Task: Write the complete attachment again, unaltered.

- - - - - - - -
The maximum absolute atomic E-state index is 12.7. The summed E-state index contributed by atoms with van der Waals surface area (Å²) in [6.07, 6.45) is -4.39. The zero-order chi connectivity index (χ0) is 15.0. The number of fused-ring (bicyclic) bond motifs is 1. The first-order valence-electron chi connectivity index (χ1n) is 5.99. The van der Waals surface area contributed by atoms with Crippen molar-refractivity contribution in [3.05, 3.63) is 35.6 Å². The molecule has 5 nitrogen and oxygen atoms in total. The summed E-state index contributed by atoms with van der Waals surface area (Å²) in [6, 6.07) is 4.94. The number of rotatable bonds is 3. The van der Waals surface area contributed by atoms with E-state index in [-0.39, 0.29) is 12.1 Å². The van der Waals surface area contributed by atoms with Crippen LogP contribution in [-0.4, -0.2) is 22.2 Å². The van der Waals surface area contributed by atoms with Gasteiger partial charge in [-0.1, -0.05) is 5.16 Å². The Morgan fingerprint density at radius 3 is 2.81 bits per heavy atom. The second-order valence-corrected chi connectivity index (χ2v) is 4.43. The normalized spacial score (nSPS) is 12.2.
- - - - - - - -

The maximum absolute atomic E-state index is 12.7. The summed E-state index contributed by atoms with van der Waals surface area (Å²) in [6.07, 6.45) is -4.39. The zero-order chi connectivity index (χ0) is 15.0. The number of fused-ring (bicyclic) bond motifs is 1. The first-order valence-electron chi connectivity index (χ1n) is 5.99. The van der Waals surface area contributed by atoms with Crippen molar-refractivity contribution in [3.05, 3.63) is 35.6 Å². The molecule has 5 nitrogen and oxygen atoms in total. The summed E-state index contributed by atoms with van der Waals surface area (Å²) in [6, 6.07) is 4.94. The number of rotatable bonds is 3. The van der Waals surface area contributed by atoms with E-state index in [-0.39, 0.29) is 12.1 Å². The van der Waals surface area contributed by atoms with Crippen LogP contribution in [-0.4, -0.2) is 22.2 Å². The van der Waals surface area contributed by atoms with Gasteiger partial charge in [-0.1, -0.05) is 5.16 Å². The Morgan fingerprint density at radius 3 is 2.81 bits per heavy atom. The second-order valence-corrected chi connectivity index (χ2v) is 4.43. The normalized spacial score (nSPS) is 12.2.